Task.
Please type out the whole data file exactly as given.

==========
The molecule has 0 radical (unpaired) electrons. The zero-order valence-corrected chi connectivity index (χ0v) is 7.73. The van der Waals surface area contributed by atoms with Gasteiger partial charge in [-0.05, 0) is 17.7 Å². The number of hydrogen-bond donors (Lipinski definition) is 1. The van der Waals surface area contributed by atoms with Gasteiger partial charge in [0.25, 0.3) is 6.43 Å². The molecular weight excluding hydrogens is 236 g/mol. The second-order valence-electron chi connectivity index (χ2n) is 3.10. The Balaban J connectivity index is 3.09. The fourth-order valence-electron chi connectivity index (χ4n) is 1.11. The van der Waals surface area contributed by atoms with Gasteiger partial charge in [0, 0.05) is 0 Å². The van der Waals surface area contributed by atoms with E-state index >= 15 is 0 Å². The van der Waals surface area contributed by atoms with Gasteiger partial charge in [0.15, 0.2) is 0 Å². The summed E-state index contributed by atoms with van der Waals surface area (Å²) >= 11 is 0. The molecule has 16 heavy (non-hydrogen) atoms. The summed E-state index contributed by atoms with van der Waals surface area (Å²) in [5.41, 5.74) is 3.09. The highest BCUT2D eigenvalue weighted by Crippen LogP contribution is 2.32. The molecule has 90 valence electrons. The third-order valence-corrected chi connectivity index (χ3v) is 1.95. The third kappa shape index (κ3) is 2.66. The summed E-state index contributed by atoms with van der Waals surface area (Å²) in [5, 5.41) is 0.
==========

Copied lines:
The molecule has 0 radical (unpaired) electrons. The zero-order valence-corrected chi connectivity index (χ0v) is 7.73. The van der Waals surface area contributed by atoms with Gasteiger partial charge in [-0.05, 0) is 17.7 Å². The number of hydrogen-bond donors (Lipinski definition) is 1. The van der Waals surface area contributed by atoms with Gasteiger partial charge in [0.25, 0.3) is 6.43 Å². The molecular weight excluding hydrogens is 236 g/mol. The second-order valence-electron chi connectivity index (χ2n) is 3.10. The Balaban J connectivity index is 3.09. The fourth-order valence-electron chi connectivity index (χ4n) is 1.11. The van der Waals surface area contributed by atoms with Gasteiger partial charge in [0, 0.05) is 0 Å². The van der Waals surface area contributed by atoms with E-state index >= 15 is 0 Å². The van der Waals surface area contributed by atoms with Gasteiger partial charge in [0.15, 0.2) is 0 Å². The summed E-state index contributed by atoms with van der Waals surface area (Å²) >= 11 is 0. The molecule has 16 heavy (non-hydrogen) atoms. The summed E-state index contributed by atoms with van der Waals surface area (Å²) in [5.41, 5.74) is 3.09. The highest BCUT2D eigenvalue weighted by Crippen LogP contribution is 2.32. The molecule has 90 valence electrons. The third-order valence-corrected chi connectivity index (χ3v) is 1.95. The third kappa shape index (κ3) is 2.66. The summed E-state index contributed by atoms with van der Waals surface area (Å²) in [5, 5.41) is 0.